Okay, why have I used the word Hepatocellular?
- This cancer lives inside hepatocytes and…
- I went to school 19 years to learn these big words
Patients with Hepatitis C are at greater risk for liver cancer than the general population. Why? One theory is because people with cirrhotic (scarred) livers spend more time regenerating liver cells. The more cells you grow, the greater chance of a mutant cell, the source of cancer cells. Now, note that I said cirrhotic liver and not Hepatitis C liver. That’s because Hepatitis C cured early enough avoids liver scarring. No scar = no regeneration. The end. Sort of. For some reason, as yet unknown, patients with hepatitis C and B do get liver cancer even if they don’t have cirrhosis. But, according to the BMJ Group, in a meta-analysis based on Interferon/Ribavirin therapy; (never assume a meta analysis replaces research. It’s only someone looking at all the studies published.)
Antiviral therapy may halve risk of liver cancer after chronic hepatitis C infection
When I went to the research center for my 6 month post treatment follow-up, I was invited to participate in another study. You know how new drugs are coming out now? Well, long-term information about them is only in months. I am a long-term data bank. What’s gonna happen? Not much. I visit every six months and give some blood. Cracks me up how they describe it in teaspoons (9), like cough syrup or Indian spices. They monitor for the return of Hepatitis C and signs of liver cancer.
H-29397- GS-US-248-0122 A LONG TERM FOLLOW-UP REGISTRY FOR SUBJECTS WHO ACHIEVE A SUSTAINED VEROLOGIC RESPONSE TO TREATMENT IN GILEAD-SPONSORED TRIALS IN SUBJECTS WITH CHRONIC HEPATITIS C INFECTION. Purpose: to continue to review the response you had after participating in a Gilead-Sponsored HCV treatment study.
Who could resist that seductive title? Who would want to? Not me.
Hepatocellular carcinoma is cancer of the liver.
Causes, incidence, and risk factors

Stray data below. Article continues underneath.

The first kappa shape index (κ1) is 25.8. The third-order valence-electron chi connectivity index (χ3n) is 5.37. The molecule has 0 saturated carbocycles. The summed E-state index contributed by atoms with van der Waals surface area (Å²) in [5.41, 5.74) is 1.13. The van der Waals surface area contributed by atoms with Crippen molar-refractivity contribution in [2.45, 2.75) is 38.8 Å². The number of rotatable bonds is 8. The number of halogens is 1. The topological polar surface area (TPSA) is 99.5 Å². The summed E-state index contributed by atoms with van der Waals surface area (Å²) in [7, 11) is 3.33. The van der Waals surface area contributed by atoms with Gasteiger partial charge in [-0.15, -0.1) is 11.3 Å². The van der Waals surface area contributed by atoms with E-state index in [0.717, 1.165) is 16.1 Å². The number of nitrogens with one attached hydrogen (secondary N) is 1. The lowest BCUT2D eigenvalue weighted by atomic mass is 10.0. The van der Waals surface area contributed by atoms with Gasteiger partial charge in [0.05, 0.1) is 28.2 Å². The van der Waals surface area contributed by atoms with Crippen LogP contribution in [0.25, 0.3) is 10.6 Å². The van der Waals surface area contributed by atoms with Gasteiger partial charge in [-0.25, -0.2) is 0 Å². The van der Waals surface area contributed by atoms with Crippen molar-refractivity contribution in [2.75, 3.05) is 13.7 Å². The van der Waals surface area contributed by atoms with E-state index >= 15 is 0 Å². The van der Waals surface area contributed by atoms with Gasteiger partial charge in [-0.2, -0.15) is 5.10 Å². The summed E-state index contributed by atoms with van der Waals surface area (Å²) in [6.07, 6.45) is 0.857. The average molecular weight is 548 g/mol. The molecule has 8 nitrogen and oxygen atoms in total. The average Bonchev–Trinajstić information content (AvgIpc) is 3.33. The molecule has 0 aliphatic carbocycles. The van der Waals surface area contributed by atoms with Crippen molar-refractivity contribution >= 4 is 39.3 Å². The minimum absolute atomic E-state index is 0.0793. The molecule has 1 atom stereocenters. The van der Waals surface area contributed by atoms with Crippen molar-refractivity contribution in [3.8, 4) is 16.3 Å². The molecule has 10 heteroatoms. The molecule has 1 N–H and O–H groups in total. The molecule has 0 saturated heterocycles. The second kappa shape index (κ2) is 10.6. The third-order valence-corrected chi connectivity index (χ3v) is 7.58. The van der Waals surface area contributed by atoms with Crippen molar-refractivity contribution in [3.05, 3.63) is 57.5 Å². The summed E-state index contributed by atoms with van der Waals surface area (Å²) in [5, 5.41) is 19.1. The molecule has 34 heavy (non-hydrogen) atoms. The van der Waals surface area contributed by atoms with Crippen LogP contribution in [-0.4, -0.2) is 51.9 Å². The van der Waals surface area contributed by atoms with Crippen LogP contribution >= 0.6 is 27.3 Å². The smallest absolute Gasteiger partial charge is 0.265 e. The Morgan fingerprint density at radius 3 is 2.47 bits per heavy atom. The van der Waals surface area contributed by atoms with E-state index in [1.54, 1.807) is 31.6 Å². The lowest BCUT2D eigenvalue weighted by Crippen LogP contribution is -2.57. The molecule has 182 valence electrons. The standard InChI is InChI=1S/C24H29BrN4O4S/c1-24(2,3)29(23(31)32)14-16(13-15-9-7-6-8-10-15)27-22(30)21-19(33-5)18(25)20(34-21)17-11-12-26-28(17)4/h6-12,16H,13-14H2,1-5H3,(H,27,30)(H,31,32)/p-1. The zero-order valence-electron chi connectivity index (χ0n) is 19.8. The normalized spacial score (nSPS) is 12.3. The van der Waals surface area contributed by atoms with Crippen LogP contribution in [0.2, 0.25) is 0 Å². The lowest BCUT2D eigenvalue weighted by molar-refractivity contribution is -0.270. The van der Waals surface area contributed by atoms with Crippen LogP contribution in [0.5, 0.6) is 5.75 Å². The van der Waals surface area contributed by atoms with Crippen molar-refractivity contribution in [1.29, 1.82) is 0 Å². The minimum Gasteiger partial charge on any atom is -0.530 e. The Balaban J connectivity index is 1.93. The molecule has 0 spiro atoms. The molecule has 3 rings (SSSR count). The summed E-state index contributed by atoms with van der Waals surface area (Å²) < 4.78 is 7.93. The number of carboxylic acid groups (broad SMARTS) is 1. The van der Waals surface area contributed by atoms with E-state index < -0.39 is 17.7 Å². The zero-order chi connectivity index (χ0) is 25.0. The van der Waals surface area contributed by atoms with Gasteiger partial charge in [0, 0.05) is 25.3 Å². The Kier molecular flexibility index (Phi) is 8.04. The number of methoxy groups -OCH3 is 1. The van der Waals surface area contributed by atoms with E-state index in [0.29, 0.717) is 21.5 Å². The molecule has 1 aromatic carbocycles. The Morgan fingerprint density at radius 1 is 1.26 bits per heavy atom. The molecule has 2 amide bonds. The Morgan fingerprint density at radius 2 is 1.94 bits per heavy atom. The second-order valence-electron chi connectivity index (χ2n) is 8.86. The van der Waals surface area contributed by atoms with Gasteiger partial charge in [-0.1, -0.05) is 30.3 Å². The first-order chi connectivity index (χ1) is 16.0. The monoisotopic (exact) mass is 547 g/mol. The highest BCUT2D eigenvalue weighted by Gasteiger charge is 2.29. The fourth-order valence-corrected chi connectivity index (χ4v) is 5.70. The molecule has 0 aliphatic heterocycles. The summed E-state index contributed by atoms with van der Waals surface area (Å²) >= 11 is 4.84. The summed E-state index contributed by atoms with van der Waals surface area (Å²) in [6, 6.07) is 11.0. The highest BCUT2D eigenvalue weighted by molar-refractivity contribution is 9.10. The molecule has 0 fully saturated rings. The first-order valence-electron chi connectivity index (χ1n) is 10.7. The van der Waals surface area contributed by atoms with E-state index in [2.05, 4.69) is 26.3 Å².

Hepatocellular carcinoma accounts for most liver cancers. This type of cancer occurs more often in men than women. It is usually seen in people age 50 or older. However, the age varies in different parts of the world.
The disease is more common in parts of Africa and Asia than in North or South America and Europe.
Hepatocellular carcinoma is not the same as metastatic liver cancer, which starts in another organ (such as the breast or colon) and spreads to the liver.
In most cases, the cause of liver cancer is usually scarring of the liver (cirrhosis). Cirrhosis may be caused by:
- Alcohol abuse (the most common cause in the United States)
- Autoimmune diseases of the liver
- Hepatitis B or C virus infection
- Inflammation of the liver that is long-term (chronic)
- Iron overload in the body (hemochromatosis)
Patients with hepatitis B or C are at risk for liver cancer, even if they have not developed cirrhosis
The usual outcome is poor, because only 10 – 20% of hepatocellular carcinomas can be removed completely using surgery.
If the cancer cannot be completely removed, the disease is usually fatal within 3 – 6 months. However, survival can vary, and occasionally people will survive much longer than 6 months
Just when I thought it safe to….